BREAKING NEWS: Littlehampton’s first solar farm approved

The site where the solar farm will be built
The site where the solar farm will be built

COUNCILLORS have this afternoon (April 22) given the green light for Littlehampton’s first solar farm to be built on the northern outskirts of the town.

Arun District Council’s development control committee approved plans for 13,200 solar panels to be installed on a 5.2 hectare (12.5 acre) site at Brookbarn Farm, Wick, at the western end of Old Mead Road.

The farm, once constructed, would be capable of generating enough energy for 1,060 homes.

Renewables company Anesco Ltd, which has similar installations across the UK, submitted the proposals through its planning consultants Pegasus Group.

The site had previously been used as a landfill tip and is rated as lower grade agricultural land.

At the meeting, at the New Millennium Chamber, in Manor House, Littlehampton, concerns had been raised by a resident living in Old Mead Road who feared construction traffic would cause untold damage to the small, unadopted street.

However, agent Lee Adams, of Anesco Ltd, explained that any damage would be addressed and repaired.

Outside the meeting, Arun had received 13 individual letters of objection from other residents in Old Mead Road, and one from the Bognor Regis and Littlehampton prospective parliamentary candidate, Nick Gibb, who felt the site was an ‘inappropriate development’ that was too close to a residential area.

However, Manou Amirpashaie, whose home is situated on the border of the solar farm, told the committee today that he had no problem with the plans.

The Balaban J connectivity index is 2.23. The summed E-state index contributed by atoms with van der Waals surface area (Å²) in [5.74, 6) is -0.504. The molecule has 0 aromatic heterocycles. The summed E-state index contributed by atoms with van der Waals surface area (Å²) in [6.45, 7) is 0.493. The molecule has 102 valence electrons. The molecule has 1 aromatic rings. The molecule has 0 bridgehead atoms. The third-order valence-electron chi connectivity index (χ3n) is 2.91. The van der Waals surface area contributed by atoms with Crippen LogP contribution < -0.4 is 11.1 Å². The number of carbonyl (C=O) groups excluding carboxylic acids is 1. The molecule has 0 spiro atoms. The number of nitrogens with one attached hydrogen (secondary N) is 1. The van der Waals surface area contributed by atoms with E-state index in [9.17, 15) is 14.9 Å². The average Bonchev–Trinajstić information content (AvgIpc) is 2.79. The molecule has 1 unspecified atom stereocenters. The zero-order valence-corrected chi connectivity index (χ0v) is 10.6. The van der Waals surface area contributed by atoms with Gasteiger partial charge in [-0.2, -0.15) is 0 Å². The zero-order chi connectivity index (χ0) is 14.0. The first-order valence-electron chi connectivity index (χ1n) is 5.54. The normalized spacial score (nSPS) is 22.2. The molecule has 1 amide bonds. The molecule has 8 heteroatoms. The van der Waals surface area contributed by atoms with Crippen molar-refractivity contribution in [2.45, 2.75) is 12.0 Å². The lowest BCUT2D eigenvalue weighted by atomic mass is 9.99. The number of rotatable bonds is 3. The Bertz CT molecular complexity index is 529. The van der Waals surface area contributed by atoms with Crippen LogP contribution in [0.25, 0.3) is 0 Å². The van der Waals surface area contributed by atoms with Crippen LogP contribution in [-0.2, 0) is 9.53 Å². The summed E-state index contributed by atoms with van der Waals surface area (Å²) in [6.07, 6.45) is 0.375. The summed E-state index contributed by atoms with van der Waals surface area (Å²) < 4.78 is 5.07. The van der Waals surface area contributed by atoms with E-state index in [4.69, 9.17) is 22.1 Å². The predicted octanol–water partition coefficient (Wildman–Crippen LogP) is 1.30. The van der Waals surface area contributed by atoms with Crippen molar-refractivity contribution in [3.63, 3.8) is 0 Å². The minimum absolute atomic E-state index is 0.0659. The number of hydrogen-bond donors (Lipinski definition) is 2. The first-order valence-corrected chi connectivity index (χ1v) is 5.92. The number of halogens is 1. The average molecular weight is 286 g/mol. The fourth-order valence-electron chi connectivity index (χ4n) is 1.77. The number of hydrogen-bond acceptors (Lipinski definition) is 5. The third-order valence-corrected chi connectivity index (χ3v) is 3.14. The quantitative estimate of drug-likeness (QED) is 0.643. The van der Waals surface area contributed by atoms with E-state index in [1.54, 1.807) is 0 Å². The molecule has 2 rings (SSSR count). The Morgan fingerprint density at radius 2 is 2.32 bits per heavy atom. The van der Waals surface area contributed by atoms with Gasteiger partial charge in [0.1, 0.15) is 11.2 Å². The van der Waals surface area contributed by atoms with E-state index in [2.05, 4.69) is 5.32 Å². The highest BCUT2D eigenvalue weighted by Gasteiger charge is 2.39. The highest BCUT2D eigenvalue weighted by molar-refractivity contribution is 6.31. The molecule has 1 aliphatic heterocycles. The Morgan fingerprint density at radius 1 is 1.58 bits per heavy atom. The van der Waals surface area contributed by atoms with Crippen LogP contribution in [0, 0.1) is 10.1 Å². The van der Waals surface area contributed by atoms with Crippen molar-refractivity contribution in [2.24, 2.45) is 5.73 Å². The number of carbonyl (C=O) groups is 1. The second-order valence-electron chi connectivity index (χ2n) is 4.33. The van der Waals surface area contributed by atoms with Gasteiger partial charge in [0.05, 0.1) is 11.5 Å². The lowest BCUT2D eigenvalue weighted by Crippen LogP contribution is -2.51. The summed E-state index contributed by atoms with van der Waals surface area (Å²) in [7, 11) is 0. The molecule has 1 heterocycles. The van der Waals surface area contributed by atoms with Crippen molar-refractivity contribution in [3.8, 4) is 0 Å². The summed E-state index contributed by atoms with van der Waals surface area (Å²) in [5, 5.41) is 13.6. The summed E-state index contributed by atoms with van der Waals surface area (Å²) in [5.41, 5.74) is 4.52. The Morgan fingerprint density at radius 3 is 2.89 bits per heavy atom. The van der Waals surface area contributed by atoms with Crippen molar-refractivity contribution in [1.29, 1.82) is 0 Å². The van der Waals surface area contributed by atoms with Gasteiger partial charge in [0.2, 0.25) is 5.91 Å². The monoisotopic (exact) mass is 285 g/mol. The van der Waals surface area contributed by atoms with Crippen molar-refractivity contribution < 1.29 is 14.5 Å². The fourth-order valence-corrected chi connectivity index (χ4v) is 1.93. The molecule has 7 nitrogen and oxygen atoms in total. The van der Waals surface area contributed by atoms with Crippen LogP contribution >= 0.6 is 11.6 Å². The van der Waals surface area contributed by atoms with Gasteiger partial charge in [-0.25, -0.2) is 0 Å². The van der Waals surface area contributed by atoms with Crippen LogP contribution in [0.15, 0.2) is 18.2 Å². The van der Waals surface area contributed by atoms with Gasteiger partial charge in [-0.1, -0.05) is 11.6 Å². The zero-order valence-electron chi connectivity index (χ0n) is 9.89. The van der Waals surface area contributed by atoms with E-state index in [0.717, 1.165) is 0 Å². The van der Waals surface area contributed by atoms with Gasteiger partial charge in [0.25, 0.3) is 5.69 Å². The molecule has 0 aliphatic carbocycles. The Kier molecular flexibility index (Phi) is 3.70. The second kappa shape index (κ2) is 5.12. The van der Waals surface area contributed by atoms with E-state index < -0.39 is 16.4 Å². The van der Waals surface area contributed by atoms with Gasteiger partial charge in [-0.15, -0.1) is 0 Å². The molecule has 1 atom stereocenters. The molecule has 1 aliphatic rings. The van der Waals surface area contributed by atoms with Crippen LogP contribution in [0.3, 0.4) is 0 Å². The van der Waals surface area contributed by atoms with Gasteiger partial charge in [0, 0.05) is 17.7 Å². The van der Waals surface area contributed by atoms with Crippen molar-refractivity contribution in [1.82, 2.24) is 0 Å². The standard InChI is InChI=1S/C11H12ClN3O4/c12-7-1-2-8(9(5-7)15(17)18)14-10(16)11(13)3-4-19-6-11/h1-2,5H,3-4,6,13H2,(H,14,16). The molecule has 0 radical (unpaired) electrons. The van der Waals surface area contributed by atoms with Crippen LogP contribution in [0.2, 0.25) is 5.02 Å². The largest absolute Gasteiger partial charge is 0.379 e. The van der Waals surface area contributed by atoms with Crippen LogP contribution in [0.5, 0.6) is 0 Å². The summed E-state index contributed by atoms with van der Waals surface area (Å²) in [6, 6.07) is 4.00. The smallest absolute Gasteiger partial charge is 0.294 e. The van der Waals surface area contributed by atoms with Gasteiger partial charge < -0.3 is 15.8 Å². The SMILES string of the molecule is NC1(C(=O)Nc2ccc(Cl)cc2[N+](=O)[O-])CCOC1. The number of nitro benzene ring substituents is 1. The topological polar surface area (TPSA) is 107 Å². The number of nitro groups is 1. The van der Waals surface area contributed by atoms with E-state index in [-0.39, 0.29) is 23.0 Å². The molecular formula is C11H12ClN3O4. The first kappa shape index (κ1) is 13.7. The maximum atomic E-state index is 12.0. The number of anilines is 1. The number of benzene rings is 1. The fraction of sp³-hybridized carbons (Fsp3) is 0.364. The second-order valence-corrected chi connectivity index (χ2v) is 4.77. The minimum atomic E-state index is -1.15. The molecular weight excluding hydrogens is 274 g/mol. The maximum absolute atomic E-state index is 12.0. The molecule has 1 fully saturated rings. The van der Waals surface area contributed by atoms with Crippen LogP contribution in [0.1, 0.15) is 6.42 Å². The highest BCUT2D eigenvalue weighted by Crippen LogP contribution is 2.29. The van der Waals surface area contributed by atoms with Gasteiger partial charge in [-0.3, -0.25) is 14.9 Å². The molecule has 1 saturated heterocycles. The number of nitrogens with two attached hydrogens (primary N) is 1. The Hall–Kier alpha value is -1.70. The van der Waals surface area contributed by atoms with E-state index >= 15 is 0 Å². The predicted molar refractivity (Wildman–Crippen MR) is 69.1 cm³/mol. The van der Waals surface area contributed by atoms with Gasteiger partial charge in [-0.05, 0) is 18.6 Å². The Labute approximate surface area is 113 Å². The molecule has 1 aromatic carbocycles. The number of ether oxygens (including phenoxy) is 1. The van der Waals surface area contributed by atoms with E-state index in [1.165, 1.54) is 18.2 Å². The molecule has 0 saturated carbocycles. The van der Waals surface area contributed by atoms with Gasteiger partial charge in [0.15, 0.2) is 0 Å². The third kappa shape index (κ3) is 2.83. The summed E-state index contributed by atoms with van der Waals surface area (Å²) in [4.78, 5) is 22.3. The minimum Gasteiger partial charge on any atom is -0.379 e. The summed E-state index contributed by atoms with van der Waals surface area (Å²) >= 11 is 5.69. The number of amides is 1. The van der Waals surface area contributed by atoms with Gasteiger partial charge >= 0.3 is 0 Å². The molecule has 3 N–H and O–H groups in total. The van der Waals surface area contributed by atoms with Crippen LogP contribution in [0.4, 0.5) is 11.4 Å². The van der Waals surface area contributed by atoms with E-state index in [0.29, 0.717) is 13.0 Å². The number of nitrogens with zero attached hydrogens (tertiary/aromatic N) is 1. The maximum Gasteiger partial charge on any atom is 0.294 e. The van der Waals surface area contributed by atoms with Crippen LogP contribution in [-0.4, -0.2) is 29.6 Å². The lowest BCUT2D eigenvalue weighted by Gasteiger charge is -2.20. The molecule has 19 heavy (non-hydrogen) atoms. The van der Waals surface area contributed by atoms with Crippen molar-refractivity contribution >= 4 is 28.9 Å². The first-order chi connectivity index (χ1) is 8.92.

“I am the most impacted by this development being proposed because my property adjoins the site being put forward,” he said. “Initially I had concerns but after doing my own research I am not concerned at all.

“I think it will be a very beneficial proposal. Notwithstanding the temporary negatives, I still feel that this is the right way for us to use this low grade land and ensure that the community benefits from this energy.”

The panels would be expected to have a lifespan of about 25 years, after which they would be removed and the land could be returned to agriculture.

Pegasus says solar energy has a key role to play in the UK meeting its legally binding target of producing 15 per cent of the nation’s energy from renewable sources by 2020, a seven-fold increase in little more than a decade.

While the installation was being constructed, 15 staff would be on site and a total of about 90 deliveries of the panels would need to be made by lorries using Old Mead Road during the ten-week period.